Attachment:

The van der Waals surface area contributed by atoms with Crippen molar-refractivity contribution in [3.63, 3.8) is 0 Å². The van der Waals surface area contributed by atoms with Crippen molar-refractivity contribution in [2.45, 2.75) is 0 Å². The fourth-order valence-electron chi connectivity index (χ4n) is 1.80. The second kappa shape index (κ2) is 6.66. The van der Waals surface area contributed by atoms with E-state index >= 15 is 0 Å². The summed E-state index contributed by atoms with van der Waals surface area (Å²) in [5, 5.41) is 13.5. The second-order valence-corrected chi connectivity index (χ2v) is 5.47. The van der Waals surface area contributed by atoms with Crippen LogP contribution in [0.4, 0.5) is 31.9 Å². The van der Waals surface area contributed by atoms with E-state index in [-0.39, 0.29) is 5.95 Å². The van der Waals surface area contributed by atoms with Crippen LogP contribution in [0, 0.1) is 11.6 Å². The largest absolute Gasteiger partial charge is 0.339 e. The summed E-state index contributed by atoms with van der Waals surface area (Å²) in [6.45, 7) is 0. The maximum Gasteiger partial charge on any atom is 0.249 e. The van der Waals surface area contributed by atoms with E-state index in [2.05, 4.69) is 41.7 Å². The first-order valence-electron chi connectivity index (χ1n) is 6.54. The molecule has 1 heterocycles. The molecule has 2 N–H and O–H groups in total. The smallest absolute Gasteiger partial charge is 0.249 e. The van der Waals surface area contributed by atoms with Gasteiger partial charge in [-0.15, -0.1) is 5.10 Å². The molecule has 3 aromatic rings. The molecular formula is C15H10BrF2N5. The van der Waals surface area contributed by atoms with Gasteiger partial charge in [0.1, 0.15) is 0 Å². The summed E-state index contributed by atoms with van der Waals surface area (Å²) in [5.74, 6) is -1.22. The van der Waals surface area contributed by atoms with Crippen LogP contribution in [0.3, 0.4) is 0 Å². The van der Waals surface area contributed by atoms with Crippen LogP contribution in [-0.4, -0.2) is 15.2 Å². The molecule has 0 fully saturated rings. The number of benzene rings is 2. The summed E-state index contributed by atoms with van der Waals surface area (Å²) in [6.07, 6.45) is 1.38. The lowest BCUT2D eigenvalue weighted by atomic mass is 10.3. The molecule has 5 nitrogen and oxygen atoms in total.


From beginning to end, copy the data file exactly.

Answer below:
The van der Waals surface area contributed by atoms with Crippen molar-refractivity contribution in [3.63, 3.8) is 0 Å². The van der Waals surface area contributed by atoms with Crippen molar-refractivity contribution in [2.45, 2.75) is 0 Å². The fourth-order valence-electron chi connectivity index (χ4n) is 1.80. The second kappa shape index (κ2) is 6.66. The van der Waals surface area contributed by atoms with E-state index >= 15 is 0 Å². The summed E-state index contributed by atoms with van der Waals surface area (Å²) in [5, 5.41) is 13.5. The second-order valence-corrected chi connectivity index (χ2v) is 5.47. The van der Waals surface area contributed by atoms with Crippen LogP contribution in [0.4, 0.5) is 31.9 Å². The van der Waals surface area contributed by atoms with E-state index in [-0.39, 0.29) is 5.95 Å². The van der Waals surface area contributed by atoms with Crippen LogP contribution in [0, 0.1) is 11.6 Å². The largest absolute Gasteiger partial charge is 0.339 e. The summed E-state index contributed by atoms with van der Waals surface area (Å²) in [6.45, 7) is 0. The maximum Gasteiger partial charge on any atom is 0.249 e. The van der Waals surface area contributed by atoms with E-state index in [2.05, 4.69) is 41.7 Å². The first-order valence-electron chi connectivity index (χ1n) is 6.54. The molecule has 1 heterocycles. The molecule has 2 N–H and O–H groups in total. The smallest absolute Gasteiger partial charge is 0.249 e. The van der Waals surface area contributed by atoms with Gasteiger partial charge in [-0.15, -0.1) is 5.10 Å². The molecule has 3 aromatic rings. The molecular formula is C15H10BrF2N5. The van der Waals surface area contributed by atoms with Gasteiger partial charge in [0.1, 0.15) is 0 Å². The summed E-state index contributed by atoms with van der Waals surface area (Å²) in [5.74, 6) is -1.22. The van der Waals surface area contributed by atoms with Crippen LogP contribution in [0.3, 0.4) is 0 Å². The van der Waals surface area contributed by atoms with Crippen LogP contribution in [-0.4, -0.2) is 15.2 Å². The molecule has 0 fully saturated rings. The number of benzene rings is 2. The summed E-state index contributed by atoms with van der Waals surface area (Å²) in [6.07, 6.45) is 1.38. The lowest BCUT2D eigenvalue weighted by atomic mass is 10.3. The molecule has 5 nitrogen and oxygen atoms in total.